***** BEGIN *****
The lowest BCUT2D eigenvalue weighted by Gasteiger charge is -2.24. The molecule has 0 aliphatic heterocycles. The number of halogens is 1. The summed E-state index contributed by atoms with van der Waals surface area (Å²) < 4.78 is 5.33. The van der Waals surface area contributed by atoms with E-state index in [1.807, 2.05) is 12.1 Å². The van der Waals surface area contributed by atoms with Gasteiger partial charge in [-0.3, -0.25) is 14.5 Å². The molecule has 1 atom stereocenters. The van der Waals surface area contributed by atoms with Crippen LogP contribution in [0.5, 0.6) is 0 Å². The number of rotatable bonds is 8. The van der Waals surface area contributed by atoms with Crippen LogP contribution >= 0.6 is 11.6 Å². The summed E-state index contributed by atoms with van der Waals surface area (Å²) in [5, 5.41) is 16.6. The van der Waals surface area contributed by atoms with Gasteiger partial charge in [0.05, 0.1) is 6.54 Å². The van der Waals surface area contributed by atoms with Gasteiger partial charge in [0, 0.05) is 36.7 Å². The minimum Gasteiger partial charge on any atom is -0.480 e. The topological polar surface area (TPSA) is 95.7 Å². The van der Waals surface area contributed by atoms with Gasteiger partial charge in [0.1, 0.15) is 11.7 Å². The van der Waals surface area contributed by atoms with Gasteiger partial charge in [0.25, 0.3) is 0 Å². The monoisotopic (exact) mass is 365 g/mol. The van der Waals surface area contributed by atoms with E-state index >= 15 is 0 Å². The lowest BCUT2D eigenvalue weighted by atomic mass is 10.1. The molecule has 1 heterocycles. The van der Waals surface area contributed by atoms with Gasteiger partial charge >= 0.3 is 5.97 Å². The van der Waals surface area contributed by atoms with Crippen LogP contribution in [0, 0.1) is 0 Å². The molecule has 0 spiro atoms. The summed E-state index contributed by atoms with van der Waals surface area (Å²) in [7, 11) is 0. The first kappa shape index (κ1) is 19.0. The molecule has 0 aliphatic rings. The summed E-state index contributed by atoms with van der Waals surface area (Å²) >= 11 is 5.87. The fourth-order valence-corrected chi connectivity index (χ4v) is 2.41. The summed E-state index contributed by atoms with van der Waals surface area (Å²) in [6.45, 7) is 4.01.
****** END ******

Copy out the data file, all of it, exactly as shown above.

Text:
The lowest BCUT2D eigenvalue weighted by Gasteiger charge is -2.24. The molecule has 0 aliphatic heterocycles. The number of halogens is 1. The summed E-state index contributed by atoms with van der Waals surface area (Å²) < 4.78 is 5.33. The van der Waals surface area contributed by atoms with E-state index in [1.807, 2.05) is 12.1 Å². The van der Waals surface area contributed by atoms with Gasteiger partial charge in [-0.3, -0.25) is 14.5 Å². The molecule has 1 atom stereocenters. The van der Waals surface area contributed by atoms with Crippen LogP contribution in [0.5, 0.6) is 0 Å². The number of rotatable bonds is 8. The van der Waals surface area contributed by atoms with Crippen LogP contribution >= 0.6 is 11.6 Å². The summed E-state index contributed by atoms with van der Waals surface area (Å²) in [5, 5.41) is 16.6. The van der Waals surface area contributed by atoms with Gasteiger partial charge in [0.05, 0.1) is 6.54 Å². The van der Waals surface area contributed by atoms with Gasteiger partial charge in [0, 0.05) is 36.7 Å². The minimum Gasteiger partial charge on any atom is -0.480 e. The topological polar surface area (TPSA) is 95.7 Å². The van der Waals surface area contributed by atoms with Gasteiger partial charge in [0.1, 0.15) is 11.7 Å². The van der Waals surface area contributed by atoms with Gasteiger partial charge in [0.25, 0.3) is 0 Å². The monoisotopic (exact) mass is 365 g/mol. The van der Waals surface area contributed by atoms with E-state index >= 15 is 0 Å². The lowest BCUT2D eigenvalue weighted by atomic mass is 10.1. The molecule has 1 heterocycles. The van der Waals surface area contributed by atoms with Gasteiger partial charge >= 0.3 is 5.97 Å². The van der Waals surface area contributed by atoms with Crippen LogP contribution in [0, 0.1) is 0 Å². The molecule has 0 spiro atoms. The summed E-state index contributed by atoms with van der Waals surface area (Å²) in [7, 11) is 0. The first kappa shape index (κ1) is 19.0. The molecule has 0 aliphatic rings. The summed E-state index contributed by atoms with van der Waals surface area (Å²) >= 11 is 5.87. The fourth-order valence-corrected chi connectivity index (χ4v) is 2.41. The summed E-state index contributed by atoms with van der Waals surface area (Å²) in [6.45, 7) is 4.01.